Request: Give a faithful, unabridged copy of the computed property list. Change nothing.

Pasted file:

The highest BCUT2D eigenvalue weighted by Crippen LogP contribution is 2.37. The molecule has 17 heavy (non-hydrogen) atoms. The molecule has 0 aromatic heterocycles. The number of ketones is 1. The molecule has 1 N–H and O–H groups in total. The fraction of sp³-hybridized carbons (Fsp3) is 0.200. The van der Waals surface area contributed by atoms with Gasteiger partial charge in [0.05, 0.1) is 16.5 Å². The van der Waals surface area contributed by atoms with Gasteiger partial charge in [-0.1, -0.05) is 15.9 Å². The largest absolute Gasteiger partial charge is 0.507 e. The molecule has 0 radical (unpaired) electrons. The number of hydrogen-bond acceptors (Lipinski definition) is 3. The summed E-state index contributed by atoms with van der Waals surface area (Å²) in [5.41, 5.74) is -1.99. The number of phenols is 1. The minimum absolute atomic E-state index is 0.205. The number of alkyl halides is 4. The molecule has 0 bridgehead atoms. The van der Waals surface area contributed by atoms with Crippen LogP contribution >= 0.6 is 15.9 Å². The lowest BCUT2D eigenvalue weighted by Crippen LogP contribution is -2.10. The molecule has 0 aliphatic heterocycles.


The highest BCUT2D eigenvalue weighted by Crippen LogP contribution is 2.37. The molecule has 17 heavy (non-hydrogen) atoms. The molecule has 0 aromatic heterocycles. The number of ketones is 1. The molecule has 1 N–H and O–H groups in total. The fraction of sp³-hybridized carbons (Fsp3) is 0.200. The van der Waals surface area contributed by atoms with Gasteiger partial charge in [0.05, 0.1) is 16.5 Å². The van der Waals surface area contributed by atoms with Gasteiger partial charge in [-0.1, -0.05) is 15.9 Å². The largest absolute Gasteiger partial charge is 0.507 e. The molecule has 0 radical (unpaired) electrons. The number of hydrogen-bond acceptors (Lipinski definition) is 3. The summed E-state index contributed by atoms with van der Waals surface area (Å²) in [5.41, 5.74) is -1.99. The number of phenols is 1. The minimum absolute atomic E-state index is 0.205. The number of alkyl halides is 4. The molecule has 0 bridgehead atoms. The van der Waals surface area contributed by atoms with Crippen LogP contribution >= 0.6 is 15.9 Å². The lowest BCUT2D eigenvalue weighted by Crippen LogP contribution is -2.10. The molecule has 0 aliphatic heterocycles.